Recently actor-network theory (see e.g. Latour, 2005) noted how it is not only the
stakeholders who matter, but rather the heterogeneous networks they become part of. Actor-
network theory, ANT (Callon, 1986; Latour, 2007) suggests “a theoretical shift in emphasis
away from the centrality and primacy of the human subject” (Somerville, 1999) and aims to shed
light on the interactions within a larger and less fixed environment than do most social theories,
including stakeholder theory. ANT acknowledges that every act of establishing something is
linked with the different factors influencing it, such as its surroundings, regulations, other
people, technology etcetera. Together these influences produce an actor- network, which is
simply a heterogeneous network of aligned interests. Lee and Hassard (1999) note that like actor
networks, organizations and their environments today are in constant flux. The observation of
their fluid nature and lack of boundaries is an important contribution to present studies on
organizational environments (Luoma-aho & Paloviita, 2010). Actors are defined by their
relations with others in the network, and the specific focus of ANT is on the formation and
maintenance of networks. Similarly, Heath (2006) speaks of “collectively managing risks”, as
organizations and stakeholders collaborate around specific needs or issues. These theories list the
most influential developments in the process toward issue arenas, and are presented in table 1.
Towards a more dynamic stakeholder model 10
Table 1. Theoretical Foundations for Issue Arenas
foundations of Issue
Main theorists Contribution to Issue Arenas Focus
Presentation of Self Goffman, 1959; Cheney
& Christensen, 2001
Individual actors present
themselves on various stages
Agenda Setting McCombs & Shaw, 1972 The media shape what we think
Sethi, 1979; Carroll,
1991; Heath, 1997
The existence of organizations is
challenged when the
expectations are not met
Granowetter, 1973; Burt,
1992; Lin et al., 2001;
Social ties matter more than
Stakeholder Theory Freeman, 1984; Carroll,
1993; Mitchell et al.,
Multiple voices beyond
stockholders have a stake in
Situational Theory of
Grunig et al., 2002;
Categories of publics that may
be more or less active
Bromley, 1993; Weber,
1994; Deephouse &
Carter, 2005; Fombrun &
Van Riel, 2004
Impressions and reputation may
matter even more than reality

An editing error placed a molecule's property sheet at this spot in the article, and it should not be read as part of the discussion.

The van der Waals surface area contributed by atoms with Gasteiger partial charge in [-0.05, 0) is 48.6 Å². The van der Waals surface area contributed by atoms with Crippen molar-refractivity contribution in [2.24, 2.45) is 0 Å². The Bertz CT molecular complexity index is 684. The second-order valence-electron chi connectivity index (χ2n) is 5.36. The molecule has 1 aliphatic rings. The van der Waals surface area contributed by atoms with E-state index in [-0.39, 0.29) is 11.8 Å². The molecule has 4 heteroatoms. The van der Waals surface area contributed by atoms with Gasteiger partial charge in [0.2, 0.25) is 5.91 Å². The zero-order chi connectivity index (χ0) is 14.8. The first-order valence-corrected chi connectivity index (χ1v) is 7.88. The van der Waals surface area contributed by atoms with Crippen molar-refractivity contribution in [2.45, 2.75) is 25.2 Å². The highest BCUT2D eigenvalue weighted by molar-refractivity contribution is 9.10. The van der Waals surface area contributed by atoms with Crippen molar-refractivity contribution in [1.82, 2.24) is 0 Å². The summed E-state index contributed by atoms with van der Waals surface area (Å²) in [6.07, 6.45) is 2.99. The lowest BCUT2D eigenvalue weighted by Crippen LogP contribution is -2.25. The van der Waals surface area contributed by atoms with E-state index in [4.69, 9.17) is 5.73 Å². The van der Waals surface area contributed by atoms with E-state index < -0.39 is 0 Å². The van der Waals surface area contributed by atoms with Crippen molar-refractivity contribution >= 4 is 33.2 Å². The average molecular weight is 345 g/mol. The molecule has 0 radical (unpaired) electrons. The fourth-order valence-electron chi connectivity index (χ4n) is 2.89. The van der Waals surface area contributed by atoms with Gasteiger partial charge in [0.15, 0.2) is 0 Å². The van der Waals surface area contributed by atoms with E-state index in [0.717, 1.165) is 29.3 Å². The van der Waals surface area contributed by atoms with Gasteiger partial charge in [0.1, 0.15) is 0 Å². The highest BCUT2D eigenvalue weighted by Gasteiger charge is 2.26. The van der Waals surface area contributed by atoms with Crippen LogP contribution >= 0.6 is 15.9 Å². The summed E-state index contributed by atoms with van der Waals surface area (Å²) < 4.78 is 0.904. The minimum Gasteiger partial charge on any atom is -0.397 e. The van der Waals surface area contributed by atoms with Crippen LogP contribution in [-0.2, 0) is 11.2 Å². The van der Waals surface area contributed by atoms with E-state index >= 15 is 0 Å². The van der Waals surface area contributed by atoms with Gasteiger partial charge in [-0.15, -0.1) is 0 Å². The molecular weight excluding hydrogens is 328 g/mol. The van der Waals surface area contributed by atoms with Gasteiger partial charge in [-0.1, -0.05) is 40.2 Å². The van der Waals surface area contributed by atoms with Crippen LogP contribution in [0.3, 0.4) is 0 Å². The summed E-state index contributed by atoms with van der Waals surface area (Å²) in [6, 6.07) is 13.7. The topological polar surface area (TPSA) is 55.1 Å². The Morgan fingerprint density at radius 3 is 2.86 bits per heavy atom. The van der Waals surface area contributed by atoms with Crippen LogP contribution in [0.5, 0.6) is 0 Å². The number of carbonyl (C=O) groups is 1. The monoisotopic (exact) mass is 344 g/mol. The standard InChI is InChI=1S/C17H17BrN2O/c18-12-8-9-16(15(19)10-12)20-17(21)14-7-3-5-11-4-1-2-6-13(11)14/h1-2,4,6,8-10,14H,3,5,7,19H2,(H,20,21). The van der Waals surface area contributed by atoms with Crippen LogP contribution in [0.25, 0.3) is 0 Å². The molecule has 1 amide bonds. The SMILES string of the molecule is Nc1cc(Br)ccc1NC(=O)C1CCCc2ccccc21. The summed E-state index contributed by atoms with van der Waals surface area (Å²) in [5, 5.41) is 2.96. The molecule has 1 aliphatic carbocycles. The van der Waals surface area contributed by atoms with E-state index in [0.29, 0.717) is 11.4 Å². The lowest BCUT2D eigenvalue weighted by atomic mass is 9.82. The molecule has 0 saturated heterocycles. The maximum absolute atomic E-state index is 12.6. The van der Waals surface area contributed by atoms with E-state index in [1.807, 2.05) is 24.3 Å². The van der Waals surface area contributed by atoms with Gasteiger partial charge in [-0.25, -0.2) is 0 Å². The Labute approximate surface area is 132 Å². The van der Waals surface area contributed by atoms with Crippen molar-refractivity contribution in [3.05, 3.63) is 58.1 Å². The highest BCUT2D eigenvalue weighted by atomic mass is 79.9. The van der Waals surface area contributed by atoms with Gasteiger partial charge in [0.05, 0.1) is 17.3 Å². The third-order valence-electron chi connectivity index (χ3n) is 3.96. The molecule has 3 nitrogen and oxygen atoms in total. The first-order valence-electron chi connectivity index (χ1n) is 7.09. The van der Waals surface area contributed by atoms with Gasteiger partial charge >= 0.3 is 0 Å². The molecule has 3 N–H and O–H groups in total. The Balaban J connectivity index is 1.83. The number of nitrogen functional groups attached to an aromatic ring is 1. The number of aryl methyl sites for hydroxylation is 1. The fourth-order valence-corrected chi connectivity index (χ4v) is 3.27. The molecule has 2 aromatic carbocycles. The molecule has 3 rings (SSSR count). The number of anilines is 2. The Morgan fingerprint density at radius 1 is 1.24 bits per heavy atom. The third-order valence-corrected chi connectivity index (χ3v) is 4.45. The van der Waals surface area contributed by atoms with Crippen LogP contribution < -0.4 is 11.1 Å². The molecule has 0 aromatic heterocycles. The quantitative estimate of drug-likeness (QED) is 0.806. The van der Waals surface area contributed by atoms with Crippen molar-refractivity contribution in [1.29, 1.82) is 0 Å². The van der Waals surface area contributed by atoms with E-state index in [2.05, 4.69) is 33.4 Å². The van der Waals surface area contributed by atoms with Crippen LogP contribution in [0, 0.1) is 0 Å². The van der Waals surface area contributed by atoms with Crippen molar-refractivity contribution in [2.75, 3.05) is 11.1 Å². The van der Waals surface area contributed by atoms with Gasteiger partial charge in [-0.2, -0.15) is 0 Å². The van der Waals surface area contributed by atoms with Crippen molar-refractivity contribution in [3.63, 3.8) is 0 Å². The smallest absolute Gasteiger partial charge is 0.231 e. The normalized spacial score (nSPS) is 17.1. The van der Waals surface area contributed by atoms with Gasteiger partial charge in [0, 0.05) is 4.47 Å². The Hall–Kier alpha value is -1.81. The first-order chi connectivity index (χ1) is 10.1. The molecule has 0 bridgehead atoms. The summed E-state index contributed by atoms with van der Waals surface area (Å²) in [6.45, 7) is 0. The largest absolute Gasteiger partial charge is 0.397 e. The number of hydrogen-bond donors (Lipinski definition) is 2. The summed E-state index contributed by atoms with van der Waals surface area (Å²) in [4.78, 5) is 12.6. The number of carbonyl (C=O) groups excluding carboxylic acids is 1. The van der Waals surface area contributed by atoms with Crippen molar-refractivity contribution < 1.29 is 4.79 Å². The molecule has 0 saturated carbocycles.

Issue life-cycle Theory
Hilgartner & Bosk, 1988;
Issues arise and decline in public
Actor Network Theory Latour, 2005; Callon,
Dynamic human and non-human
factors influence each other
As for arenas, Aula and Mantere (2008) define arenas as places of interaction between an
organization and its publics, where the reputation of the organization is created. This definition,
however, overemphasizes the role of the organization, and we argue instead that organizations
and stakeholders should be seen as having an equal stake in the issues discussed in arenas. We
call these places of interaction, whether real or virtual, ‘issue arenas’. A market arena indicates
the field in which organizations compete defined by e.g. the product/market combination
(Waarts, et al., 1997). This can be seen as a concrete place, such as a trade fair, or an abstract
concept referring to the field of forces in demand and supply (Leeflang & Beukenkamp, 1987).
Towards a more dynamic stakeholder model 11
Similar to an economic market arena where buyers and suppliers meet, a social issue arena is a
place for interaction about ideas.
Issue arenas function as spaces for enactment (Weick, 2001) and facilitate ‘stake
exchange’ (Heath, 2006). The players can be more or less actively involved in the public debate
(visibly on the stage or not), but if the issue is related to the organization, it must take part. We
argue that organizational survival is not dependent on only communicating with the right
stakeholders, but also on finding the relevant issue arenas in which to participate. Conversations
and arenas left without organizational participation may threaten organizational reputation and
through it also organizational legitimacy (Deephouse & Carter, 2005). Moreover, achieving a
good reputation is in part becoming the currency of choice for operating in the new media
environment, as potential customers and collaborators read online reviews and previous feedback
(Hunt, 2009; Shih, 2009; Solis, 2009).
DYNAMICS OF ISSUE ARENAS
The issue arenas are like stages or platforms (Goffman, 1959) in virtual or tangible
surroundings; the scenery changes continuously as a result of the interactions between the